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Rona Ambrose announces she won't run for Conservative leadership: 'I have really struggled with the decision'

OTTAWA — Rona Ambrose, widely seen as the presumptive front-runner if she ran for the Conservative leadership, has decided she’s not entering the race.

“I have really struggled with the decision to return to political life,” she said in a video released Wednesday afternoon.

“I loved my 13 years in public service as an MP, minister and especially as leader of this great party. But right now, I am focused on making a difference through the private sector. Creating policy and advocating for our energy sector to create jobs. And my work continues to ensure all judges in Canada receive sexual assault law training. And the truth is, I love being back in Alberta.”

A source with knowledge of the decision said Ambrose had wrestled with the choice right up until Wednesday afternoon. The source said Ambrose isn’t closing the door on a return to politics at some point down the road, but felt this wasn’t the right time.

In a written statement alongside the video, Ambrose urged the party to “choose a strong, compassionate person to lead us – who supports ALL families; a leader who unleashes the potential of the private sector and Canadian ingenuity through low taxes and less regulation; who defends universal human rights and principled foreign policy.”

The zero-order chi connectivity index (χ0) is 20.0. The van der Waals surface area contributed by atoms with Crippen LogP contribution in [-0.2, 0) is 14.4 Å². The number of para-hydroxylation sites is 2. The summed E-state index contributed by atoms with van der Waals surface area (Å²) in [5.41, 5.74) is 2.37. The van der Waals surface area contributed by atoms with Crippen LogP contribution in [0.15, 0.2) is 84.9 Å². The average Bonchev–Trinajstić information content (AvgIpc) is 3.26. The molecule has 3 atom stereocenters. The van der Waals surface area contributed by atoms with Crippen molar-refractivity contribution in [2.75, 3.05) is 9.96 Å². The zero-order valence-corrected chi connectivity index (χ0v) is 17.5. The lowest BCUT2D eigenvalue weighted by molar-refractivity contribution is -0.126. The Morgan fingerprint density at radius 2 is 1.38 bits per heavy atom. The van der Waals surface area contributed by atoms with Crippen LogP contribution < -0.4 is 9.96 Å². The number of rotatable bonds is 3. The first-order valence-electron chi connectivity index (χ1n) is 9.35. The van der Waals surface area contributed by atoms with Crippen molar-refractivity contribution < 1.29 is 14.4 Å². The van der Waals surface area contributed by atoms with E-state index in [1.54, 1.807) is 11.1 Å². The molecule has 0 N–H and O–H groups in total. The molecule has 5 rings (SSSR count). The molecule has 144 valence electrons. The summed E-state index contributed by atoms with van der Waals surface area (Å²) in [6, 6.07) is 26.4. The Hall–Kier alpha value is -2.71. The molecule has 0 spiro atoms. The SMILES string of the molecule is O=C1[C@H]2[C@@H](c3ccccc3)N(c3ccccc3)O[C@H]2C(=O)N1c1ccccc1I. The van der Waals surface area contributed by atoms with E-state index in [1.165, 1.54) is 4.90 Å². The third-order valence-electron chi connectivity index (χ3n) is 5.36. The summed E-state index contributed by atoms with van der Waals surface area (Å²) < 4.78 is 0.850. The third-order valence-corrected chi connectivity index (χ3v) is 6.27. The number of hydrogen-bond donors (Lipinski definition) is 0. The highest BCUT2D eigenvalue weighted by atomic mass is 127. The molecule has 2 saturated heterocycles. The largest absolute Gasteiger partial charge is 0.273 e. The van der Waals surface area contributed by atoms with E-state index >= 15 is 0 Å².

“But more than anything we need to choose a leader who understands the job is about SERVING – serving ALL Canadians and making THEIR lives, THEIR country and THEIR world a better place to live,” she wrote. “I know we’ll choose a good leader and I’ll be there to support HER…or him!”

Ambrose had been strongly urged by many in the Conservative Party to run, including by caucus members. Party sources said she would have had senior organizers quickly join her campaign and would have had little trouble raising money.

The enthusiasm for her candidacy largely stemmed from her performance as interim leader after Stephen Harper resigned in 2015; many MPs felt she skilfully managed internal issues and represented the party well in public. Conservatives also liked the idea of having a female leader from Western Canada lining up against Prime Minister Justin Trudeau in the next election.

Ambrose resigned from politics in the summer of 2017, shortly after Andrew Scheer was elected as leader. She had represented the Edmonton suburb of Spruce Grove.

With Ambrose ruling herself out, the party still has at least one other woman in the running: Sarnia-Lambton MP Marilyn Gladu, who has only been in parliament since 2015 but has extensive business experience as a chemical engineer.

Other publicly declared candidates include former cabinet minister Peter MacKay, rookie MP Derek Sloan, social conservative candidate Richard Décarie, and Alberta businessman Rick Peterson. MPs Pierre Poilievre and Erin O’Toole have campaign teams are expected to announce their entry shortly.

Candidates have until February 27 to enter the race. To stay in the race until the final ballot, candidates will need to pay $300,000 (of which $100,000 is a refundable deposit) and collect signatures from 3,000 party members in at least seven provinces. The leadership convention takes place June 27 in Toronto.

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